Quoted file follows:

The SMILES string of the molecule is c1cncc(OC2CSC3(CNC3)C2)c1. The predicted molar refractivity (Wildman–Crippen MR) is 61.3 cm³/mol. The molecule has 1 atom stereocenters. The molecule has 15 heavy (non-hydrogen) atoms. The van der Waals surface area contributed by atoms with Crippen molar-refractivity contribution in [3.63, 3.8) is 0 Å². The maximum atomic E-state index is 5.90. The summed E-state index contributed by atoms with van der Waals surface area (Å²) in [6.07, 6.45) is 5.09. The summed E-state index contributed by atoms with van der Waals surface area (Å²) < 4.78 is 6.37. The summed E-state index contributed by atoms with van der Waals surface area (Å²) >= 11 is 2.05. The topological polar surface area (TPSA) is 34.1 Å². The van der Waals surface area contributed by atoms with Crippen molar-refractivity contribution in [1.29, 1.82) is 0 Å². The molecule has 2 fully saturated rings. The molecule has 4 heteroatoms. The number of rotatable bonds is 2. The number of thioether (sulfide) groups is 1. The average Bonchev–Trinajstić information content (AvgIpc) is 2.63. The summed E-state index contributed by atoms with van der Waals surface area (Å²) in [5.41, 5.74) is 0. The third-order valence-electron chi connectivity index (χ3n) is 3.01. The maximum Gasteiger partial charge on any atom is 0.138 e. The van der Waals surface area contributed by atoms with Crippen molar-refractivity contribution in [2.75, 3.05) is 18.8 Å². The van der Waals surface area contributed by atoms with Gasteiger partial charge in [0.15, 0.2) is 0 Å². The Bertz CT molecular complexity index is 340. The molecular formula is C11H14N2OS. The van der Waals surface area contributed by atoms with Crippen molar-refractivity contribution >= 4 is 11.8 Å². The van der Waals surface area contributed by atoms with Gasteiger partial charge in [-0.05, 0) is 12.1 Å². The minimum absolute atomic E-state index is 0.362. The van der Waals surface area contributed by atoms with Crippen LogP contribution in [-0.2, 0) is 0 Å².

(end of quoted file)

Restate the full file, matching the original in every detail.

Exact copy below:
The SMILES string of the molecule is c1cncc(OC2CSC3(CNC3)C2)c1. The predicted molar refractivity (Wildman–Crippen MR) is 61.3 cm³/mol. The molecule has 1 atom stereocenters. The molecule has 15 heavy (non-hydrogen) atoms. The van der Waals surface area contributed by atoms with Crippen molar-refractivity contribution in [3.63, 3.8) is 0 Å². The maximum atomic E-state index is 5.90. The summed E-state index contributed by atoms with van der Waals surface area (Å²) in [6.07, 6.45) is 5.09. The summed E-state index contributed by atoms with van der Waals surface area (Å²) < 4.78 is 6.37. The summed E-state index contributed by atoms with van der Waals surface area (Å²) >= 11 is 2.05. The topological polar surface area (TPSA) is 34.1 Å². The van der Waals surface area contributed by atoms with Crippen molar-refractivity contribution in [1.29, 1.82) is 0 Å². The molecule has 2 fully saturated rings. The molecule has 4 heteroatoms. The number of rotatable bonds is 2. The number of thioether (sulfide) groups is 1. The average Bonchev–Trinajstić information content (AvgIpc) is 2.63. The summed E-state index contributed by atoms with van der Waals surface area (Å²) in [5.41, 5.74) is 0. The third-order valence-electron chi connectivity index (χ3n) is 3.01. The maximum Gasteiger partial charge on any atom is 0.138 e. The van der Waals surface area contributed by atoms with Crippen molar-refractivity contribution in [2.75, 3.05) is 18.8 Å². The van der Waals surface area contributed by atoms with Gasteiger partial charge in [0.15, 0.2) is 0 Å². The Bertz CT molecular complexity index is 340. The molecular formula is C11H14N2OS. The van der Waals surface area contributed by atoms with Crippen molar-refractivity contribution >= 4 is 11.8 Å². The van der Waals surface area contributed by atoms with Gasteiger partial charge in [-0.05, 0) is 12.1 Å². The minimum absolute atomic E-state index is 0.362. The van der Waals surface area contributed by atoms with Crippen LogP contribution in [-0.2, 0) is 0 Å².